Through February 8
Created by Rod Beilfuss; produced by Stephanie Plaitin.
This remount of “Quickies with Chekhov” from this year’s Fringe (changing out one of the stories and two of the actors) moves through six short stories with blazing speed while never feeling rushed. That isn’t just clarity of language at work, but clarity of thought and action on the part of the five-person cast, who fluidly swap roles in the inventive minimalist production. Audiences who were enthralled by two men standing in for a horse on the MTC mainstage in Jane Eyre should pull up a chair for the tricks this cast throws at the show (and realize plays swapping production budgets for imagination isn’t just more fun – it’s the norm).
The selection of stories of the abused and dispossessed – a rejected suitor, a dominated wife, a kept chorus girl – gradually ratchets up tension until the great comic release of the food obsessed Siren in the final piece. It all goes off like a polished piece of clockwork, the joy and skill of the performances standing in sharp contrast to the misery of the characters.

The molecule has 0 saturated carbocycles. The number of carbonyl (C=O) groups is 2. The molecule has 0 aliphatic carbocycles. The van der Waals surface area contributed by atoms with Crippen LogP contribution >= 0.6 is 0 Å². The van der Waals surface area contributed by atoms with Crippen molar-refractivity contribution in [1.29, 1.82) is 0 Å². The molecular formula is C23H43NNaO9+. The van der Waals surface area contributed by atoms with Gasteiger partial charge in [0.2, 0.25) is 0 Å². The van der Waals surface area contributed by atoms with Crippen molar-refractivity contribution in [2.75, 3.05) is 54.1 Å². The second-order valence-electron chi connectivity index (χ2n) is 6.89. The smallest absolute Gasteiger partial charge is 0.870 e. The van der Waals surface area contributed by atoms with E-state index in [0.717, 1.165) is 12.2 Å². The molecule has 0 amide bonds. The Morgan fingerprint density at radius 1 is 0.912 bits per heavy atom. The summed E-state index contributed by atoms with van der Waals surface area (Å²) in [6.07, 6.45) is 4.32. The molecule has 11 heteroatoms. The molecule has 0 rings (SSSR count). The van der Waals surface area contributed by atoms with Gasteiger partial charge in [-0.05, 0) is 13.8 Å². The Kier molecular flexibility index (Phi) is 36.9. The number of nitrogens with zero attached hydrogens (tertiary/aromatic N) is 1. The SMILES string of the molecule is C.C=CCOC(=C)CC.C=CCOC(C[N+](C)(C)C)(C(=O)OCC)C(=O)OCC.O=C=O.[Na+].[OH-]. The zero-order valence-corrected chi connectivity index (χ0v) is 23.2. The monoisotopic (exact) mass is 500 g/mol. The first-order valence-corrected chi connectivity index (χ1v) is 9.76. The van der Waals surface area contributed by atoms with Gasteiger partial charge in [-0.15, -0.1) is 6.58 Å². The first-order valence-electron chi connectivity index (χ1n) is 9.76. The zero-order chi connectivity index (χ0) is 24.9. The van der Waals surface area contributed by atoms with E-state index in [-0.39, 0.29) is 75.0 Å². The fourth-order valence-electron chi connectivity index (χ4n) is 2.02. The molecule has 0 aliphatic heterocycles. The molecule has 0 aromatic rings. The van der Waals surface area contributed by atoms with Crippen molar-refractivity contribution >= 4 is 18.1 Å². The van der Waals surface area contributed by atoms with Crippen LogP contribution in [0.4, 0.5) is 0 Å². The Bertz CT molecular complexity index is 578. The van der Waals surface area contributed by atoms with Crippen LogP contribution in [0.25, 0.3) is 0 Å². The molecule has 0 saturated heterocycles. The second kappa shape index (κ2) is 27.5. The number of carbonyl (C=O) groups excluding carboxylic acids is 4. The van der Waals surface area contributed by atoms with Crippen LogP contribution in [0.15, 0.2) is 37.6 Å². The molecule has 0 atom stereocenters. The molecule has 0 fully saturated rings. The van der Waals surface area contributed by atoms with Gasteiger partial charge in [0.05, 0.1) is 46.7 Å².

They don’t have much hope for better lives, but I’m looking forward to more from This Reality – perhaps stretching themselves out on the wider canvas of a full production?
Stories by Anton Chekhov
This Reality Theatre Company
Through February 2
Directed by Lia Zarrillo; with Kristian Jordan, William Jordan, Madeleine Roger, Brittany Thiessen and Paul Titley.
Matthew TenBruggencate is a Winnipeg-based writer. He is owned by two cats. Follow him @tenbruggencate, where is he spreading nasty rumours about you.